Hey, @patch-tt. My approach was to start getting up at 2am or 3am and doing long rides. Like 70 to 100 mile rides. That was step one. I did this because grizzled vets told me the midnight-witching hour was the toughest part. Sunrise is a burst of morale. Sunsets can be inspirational…but your going to be cold, lonely, and at your lowest point during the witching hour.
Step two was to compete in a 12hr TT that started at midnight. That gave me a real competition level feel for endurance riding through the night. By this point, there were no more equipment surprises.
The last step was qualifying for RAAM, winning nat champ, and setting course record.
But I’ve never done more than ~26 hours straight. So I’m not sure how that 2nd night would have gone. I probably would have had to take some clothes off and sleep for 40 minutes at some point.
No expertise (I love my sleep). I have done some offshore sailboat racing where we stood 4 hour watches. I did get better at falling asleep quickly at odd times and getting up and getting going after being awakened from a deep sleep.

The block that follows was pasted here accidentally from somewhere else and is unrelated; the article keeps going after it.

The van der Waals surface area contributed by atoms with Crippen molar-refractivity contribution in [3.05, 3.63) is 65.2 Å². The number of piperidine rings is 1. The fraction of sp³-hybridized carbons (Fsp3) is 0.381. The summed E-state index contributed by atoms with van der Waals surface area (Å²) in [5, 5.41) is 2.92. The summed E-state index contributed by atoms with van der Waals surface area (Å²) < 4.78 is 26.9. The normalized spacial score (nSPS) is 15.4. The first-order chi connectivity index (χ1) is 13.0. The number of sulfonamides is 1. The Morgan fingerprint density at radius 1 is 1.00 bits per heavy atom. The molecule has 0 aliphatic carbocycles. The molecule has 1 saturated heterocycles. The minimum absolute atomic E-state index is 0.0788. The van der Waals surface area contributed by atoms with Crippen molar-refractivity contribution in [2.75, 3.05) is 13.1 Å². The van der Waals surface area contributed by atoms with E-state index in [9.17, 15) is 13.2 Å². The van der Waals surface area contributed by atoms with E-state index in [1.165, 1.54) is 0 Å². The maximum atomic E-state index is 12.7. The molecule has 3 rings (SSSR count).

Not sure if you can “train” at being tired but you definitely can get better about making the most of whatever time you do get to sleep, even if its just a cat nap or two and there are huge gains to be made in working on sleep logistics (e.g. finding your shoes in the dark when you wake up.
At PBP 15 I saw a Spanish guy fall asleep on his bike on the third morning as sunrise was coming. Veered across the road and into a deep ditch. Fortunately a soft one. I stopped and clambered down to help rescue him.
Hence my comments about knowing when it’s time to have a dose or sleep and when you are okay to keep going. As well as being pro active you need to be reactive to how sleepy you are getting, and how alert you are.